Unfortunately I haven’t had much time to test the example thoroughly as it was written in a bit of a hurry (only had about an hour or so), so if you find or even fix any bugs please let me know and I’ll sort it out as soon as I get an opportunity to do so.

Update: I’ve amended 3 bugs thanks to comments from Mark. Affected files can be downloaded separately here, or you can download the full source again here. I’ve also created a working demo here.

  1. In view/form.php line 23 : “$this->TextArea” has been changed to “$this->Textarea”. TextArea works on my local host, but not when uploaded to my demo server.
  2. In view/form.php line 25-27 : Added a new paragraph containing “$this->captcha” to output the ReCaptcha element. This was not included in the zip file’s form.php for some inexplicable reason – my apologies
  3. In library/FlexiDev/Process.php line 122 : Logic error preventing ReCaptcha from verifying correctly. $recaptcha->verify(…) returns an object and not a boolean value – amended to $result = $recaptcha->verify(…); return $result->isValid();

One last note : the code is provided under the New BSD License, so have fun.

Adding TypePad Anti Spam to your Contact Form with Zend Framework

September 24, 2008 3 comments

About 2 weeks ago, I posted a quick tutorial on how to implement Akismet.com’s anti-spam checks to your contact form using the excellent Zend Framework. I was fortunate enough to have Anil Dash from Six Apart (the creators of TypePad) drop by and post a comment asking me if I’d be interested in giving TypePad’s Antispam service a try.

I’m happy to report that TypePad Antispam is just as effective as Akismet, with the bonus of there being no restrictions on usage (that I could find in any case).

With all of that in mind – I simply copied the current Zend/Service/Akismet.php class – renamed it to Zend/Service/TypePadAntiSpam.php and did a simple search and replace. The two services are so alike in implementation, that’s all it took.

The code posted below makes the following assumptions :

Firstly the TypePad Antispam Class. Simply save this file to the following folder inside your Zend Framework installation : Zend/Service/TypePadAntiSpam.php (should be in the same folder as Akismet.php)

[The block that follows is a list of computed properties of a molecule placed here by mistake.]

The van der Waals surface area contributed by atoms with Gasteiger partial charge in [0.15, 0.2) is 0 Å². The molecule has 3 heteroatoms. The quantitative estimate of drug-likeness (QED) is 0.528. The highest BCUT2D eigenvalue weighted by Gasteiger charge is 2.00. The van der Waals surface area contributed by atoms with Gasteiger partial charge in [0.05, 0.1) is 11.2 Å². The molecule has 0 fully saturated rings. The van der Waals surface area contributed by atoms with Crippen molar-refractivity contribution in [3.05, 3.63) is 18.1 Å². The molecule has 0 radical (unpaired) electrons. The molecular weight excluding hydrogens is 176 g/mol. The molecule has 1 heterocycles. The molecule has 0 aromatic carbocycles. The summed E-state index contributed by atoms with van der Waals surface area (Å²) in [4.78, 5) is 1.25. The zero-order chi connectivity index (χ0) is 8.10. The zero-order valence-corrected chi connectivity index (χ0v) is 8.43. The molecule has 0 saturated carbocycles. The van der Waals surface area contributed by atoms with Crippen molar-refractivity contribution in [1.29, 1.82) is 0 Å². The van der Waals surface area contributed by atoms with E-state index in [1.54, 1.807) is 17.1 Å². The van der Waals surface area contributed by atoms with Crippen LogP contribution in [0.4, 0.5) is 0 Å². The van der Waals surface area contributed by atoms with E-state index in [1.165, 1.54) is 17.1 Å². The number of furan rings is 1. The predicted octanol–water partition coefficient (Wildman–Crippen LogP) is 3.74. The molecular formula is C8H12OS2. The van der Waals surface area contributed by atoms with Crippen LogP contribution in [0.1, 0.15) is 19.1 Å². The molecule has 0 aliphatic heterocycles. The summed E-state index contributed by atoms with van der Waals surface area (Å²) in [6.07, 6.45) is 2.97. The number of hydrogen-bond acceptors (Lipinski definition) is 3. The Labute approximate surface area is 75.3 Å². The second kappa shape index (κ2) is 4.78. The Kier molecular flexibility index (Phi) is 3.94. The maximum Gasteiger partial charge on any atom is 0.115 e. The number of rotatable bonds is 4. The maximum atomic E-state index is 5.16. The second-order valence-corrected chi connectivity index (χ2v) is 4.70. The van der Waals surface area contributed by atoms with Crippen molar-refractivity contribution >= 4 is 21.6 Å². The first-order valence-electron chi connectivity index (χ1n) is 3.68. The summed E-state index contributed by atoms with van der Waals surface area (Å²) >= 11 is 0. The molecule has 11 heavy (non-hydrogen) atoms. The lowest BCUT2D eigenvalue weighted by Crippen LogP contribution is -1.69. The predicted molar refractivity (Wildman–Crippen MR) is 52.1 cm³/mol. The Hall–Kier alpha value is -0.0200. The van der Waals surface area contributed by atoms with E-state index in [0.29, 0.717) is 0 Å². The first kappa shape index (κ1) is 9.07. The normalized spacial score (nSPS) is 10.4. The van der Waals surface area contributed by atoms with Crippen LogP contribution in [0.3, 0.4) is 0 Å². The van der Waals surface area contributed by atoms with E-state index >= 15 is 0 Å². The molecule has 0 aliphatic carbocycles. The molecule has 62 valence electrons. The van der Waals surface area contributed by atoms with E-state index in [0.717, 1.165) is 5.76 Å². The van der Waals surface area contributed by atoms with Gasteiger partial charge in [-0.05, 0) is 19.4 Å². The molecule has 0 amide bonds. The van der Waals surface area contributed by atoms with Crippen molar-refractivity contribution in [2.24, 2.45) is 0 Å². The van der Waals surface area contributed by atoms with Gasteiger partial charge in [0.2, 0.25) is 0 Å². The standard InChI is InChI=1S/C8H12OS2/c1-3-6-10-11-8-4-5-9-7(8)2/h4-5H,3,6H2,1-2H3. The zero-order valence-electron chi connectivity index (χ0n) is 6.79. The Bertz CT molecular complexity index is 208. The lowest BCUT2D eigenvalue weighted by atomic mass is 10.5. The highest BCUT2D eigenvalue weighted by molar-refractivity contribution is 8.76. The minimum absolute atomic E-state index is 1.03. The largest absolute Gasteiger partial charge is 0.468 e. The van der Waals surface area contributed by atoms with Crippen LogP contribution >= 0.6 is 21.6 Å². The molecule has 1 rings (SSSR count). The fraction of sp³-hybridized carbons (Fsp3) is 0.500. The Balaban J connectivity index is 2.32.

<?php
/**
 * Please note that this is NOT an official Zend Framework package.
 * This is essentially a copy-paste-modification of the original Zend Framework's Service/Akismet.php class to
 * work with the TypePad Anti Spam service. If you find this class useful or find an error etc, please leave a
 * comment at https://calisza.wordpress.com - all feedback is welcome.
 * 
 * All original/offical headers have been left intact. Thanks to all the devs who have made the Zend Framework
 * the wonderful product that it is.
 */

/**
 * Zend Framework
 *
 * LICENSE
 *
 * This source file is subject to the new BSD license that is bundled
 * with this package in the file LICENSE.txt.
 * It is also available through the world-wide-web at this URL:
 * http://framework.zend.com/license/new-bsd
 * If you did not receive a copy of the license and are unable to
 * obtain it through the world-wide-web, please send an email
 * to license@zend.com so we can send you a copy immediately.
 *
 * @category   Zend
 * @package    Zend_Service
 * @subpackage TypePadAntiSpam
 * @copyright  Copyright (c) 2005-2008 Zend Technologies USA Inc. (http://www.zend.com)
 * @license    http://framework.zend.com/license/new-bsd     New BSD License
 */


/**
 * @see Zend_Version
 */
require_once 'Zend/Version.php';

/**   
 * @see Zend_Service_Abstract
 */
require_once 'Zend/Service/Abstract.php';


/**
 * Typepad Anti Spam REST service implementation
 *
 * @uses       Zend_Service_Abstract
 * @category   Zend
 * @package    Zend_Service
 * @subpackage TypePadAntiSpam
 * @copyright  Copyright (c) 2005-2008 Zend Technologies USA Inc. (http://www.zend.com)
 * @license    http://framework.zend.com/license/new-bsd     New BSD License
 */
class Zend_Service_TypePadAntiSpam extends Zend_Service_Abstract
{
    /**
     * TypePadAntiSpam API key
     * @var string
     */
    protected $_apiKey;

    /**
     * Blog URL
     * @var string
     */
    protected $_blogUrl;

    /**
     * Charset used for encoding
     * @var string
     */
    protected $_charset = 'UTF-8';

    /**
     * TCP/IP port to use in requests
     * @var int
     */
    protected $_port = 80;

    /**
     * User Agent string to send in requests
     * @var string
     */
    protected $_userAgent;

    /**
     * Constructor
     *
     * @param string $apiKey TypePadAntiSpam API key
     * @param string $blog Blog URL
     * @return void
     */
    public function __construct($apiKey, $blog)
    {
        $this->setBlogUrl($blog)
             ->setApiKey($apiKey)